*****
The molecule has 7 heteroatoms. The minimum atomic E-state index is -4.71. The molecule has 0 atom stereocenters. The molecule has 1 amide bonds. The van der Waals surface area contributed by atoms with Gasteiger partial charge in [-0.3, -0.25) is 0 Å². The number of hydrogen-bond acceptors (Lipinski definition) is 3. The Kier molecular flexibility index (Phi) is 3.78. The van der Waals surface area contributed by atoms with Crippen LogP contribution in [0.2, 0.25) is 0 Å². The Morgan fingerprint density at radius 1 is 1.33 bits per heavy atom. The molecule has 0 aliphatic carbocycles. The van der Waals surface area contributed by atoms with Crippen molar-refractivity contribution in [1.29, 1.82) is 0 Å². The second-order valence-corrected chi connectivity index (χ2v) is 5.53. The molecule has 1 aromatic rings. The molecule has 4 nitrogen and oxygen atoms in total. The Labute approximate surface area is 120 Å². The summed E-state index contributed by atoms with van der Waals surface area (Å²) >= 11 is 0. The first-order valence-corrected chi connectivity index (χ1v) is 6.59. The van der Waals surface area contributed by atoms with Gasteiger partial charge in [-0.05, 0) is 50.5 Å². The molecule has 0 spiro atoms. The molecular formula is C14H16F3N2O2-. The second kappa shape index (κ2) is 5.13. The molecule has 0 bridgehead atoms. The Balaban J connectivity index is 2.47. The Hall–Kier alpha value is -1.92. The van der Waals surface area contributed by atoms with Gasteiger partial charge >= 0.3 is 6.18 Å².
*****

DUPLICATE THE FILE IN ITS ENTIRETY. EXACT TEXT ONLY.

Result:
The molecule has 7 heteroatoms. The minimum atomic E-state index is -4.71. The molecule has 0 atom stereocenters. The molecule has 1 amide bonds. The van der Waals surface area contributed by atoms with Gasteiger partial charge in [-0.3, -0.25) is 0 Å². The number of hydrogen-bond acceptors (Lipinski definition) is 3. The Kier molecular flexibility index (Phi) is 3.78. The van der Waals surface area contributed by atoms with Crippen LogP contribution in [0.2, 0.25) is 0 Å². The Morgan fingerprint density at radius 1 is 1.33 bits per heavy atom. The molecule has 0 aliphatic carbocycles. The van der Waals surface area contributed by atoms with Crippen molar-refractivity contribution in [1.29, 1.82) is 0 Å². The second-order valence-corrected chi connectivity index (χ2v) is 5.53. The molecule has 1 aromatic rings. The molecule has 4 nitrogen and oxygen atoms in total. The Labute approximate surface area is 120 Å². The summed E-state index contributed by atoms with van der Waals surface area (Å²) >= 11 is 0. The first-order valence-corrected chi connectivity index (χ1v) is 6.59. The van der Waals surface area contributed by atoms with Gasteiger partial charge in [-0.05, 0) is 50.5 Å². The molecule has 0 spiro atoms. The molecular formula is C14H16F3N2O2-. The second kappa shape index (κ2) is 5.13. The molecule has 0 bridgehead atoms. The Balaban J connectivity index is 2.47. The Hall–Kier alpha value is -1.92. The van der Waals surface area contributed by atoms with Gasteiger partial charge >= 0.3 is 6.18 Å².